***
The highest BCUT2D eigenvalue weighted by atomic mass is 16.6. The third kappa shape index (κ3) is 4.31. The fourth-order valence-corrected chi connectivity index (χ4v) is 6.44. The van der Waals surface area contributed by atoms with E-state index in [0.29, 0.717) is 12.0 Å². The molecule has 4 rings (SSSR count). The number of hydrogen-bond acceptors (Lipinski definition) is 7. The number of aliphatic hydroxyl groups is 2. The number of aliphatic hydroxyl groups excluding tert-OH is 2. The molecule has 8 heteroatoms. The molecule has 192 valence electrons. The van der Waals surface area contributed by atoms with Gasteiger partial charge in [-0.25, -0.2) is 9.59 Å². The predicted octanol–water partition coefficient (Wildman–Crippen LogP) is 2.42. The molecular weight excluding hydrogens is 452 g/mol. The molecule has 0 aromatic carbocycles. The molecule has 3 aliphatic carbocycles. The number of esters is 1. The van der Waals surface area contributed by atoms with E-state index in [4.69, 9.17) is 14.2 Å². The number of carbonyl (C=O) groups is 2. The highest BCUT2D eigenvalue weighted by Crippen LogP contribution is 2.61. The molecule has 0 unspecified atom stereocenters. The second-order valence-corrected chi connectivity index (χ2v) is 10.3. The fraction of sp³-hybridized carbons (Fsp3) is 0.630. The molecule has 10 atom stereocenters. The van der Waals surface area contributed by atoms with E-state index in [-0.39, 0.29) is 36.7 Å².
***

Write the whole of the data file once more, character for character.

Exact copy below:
The highest BCUT2D eigenvalue weighted by atomic mass is 16.6. The third kappa shape index (κ3) is 4.31. The fourth-order valence-corrected chi connectivity index (χ4v) is 6.44. The van der Waals surface area contributed by atoms with E-state index in [0.29, 0.717) is 12.0 Å². The molecule has 4 rings (SSSR count). The number of hydrogen-bond acceptors (Lipinski definition) is 7. The number of aliphatic hydroxyl groups is 2. The number of aliphatic hydroxyl groups excluding tert-OH is 2. The molecule has 8 heteroatoms. The molecule has 192 valence electrons. The van der Waals surface area contributed by atoms with Gasteiger partial charge in [-0.25, -0.2) is 9.59 Å². The predicted octanol–water partition coefficient (Wildman–Crippen LogP) is 2.42. The molecular weight excluding hydrogens is 452 g/mol. The molecule has 0 aromatic carbocycles. The molecule has 3 aliphatic carbocycles. The number of esters is 1. The van der Waals surface area contributed by atoms with E-state index in [4.69, 9.17) is 14.2 Å². The number of carbonyl (C=O) groups is 2. The highest BCUT2D eigenvalue weighted by Crippen LogP contribution is 2.61. The molecule has 0 unspecified atom stereocenters. The second-order valence-corrected chi connectivity index (χ2v) is 10.3. The fraction of sp³-hybridized carbons (Fsp3) is 0.630. The molecule has 10 atom stereocenters. The van der Waals surface area contributed by atoms with E-state index in [-0.39, 0.29) is 36.7 Å².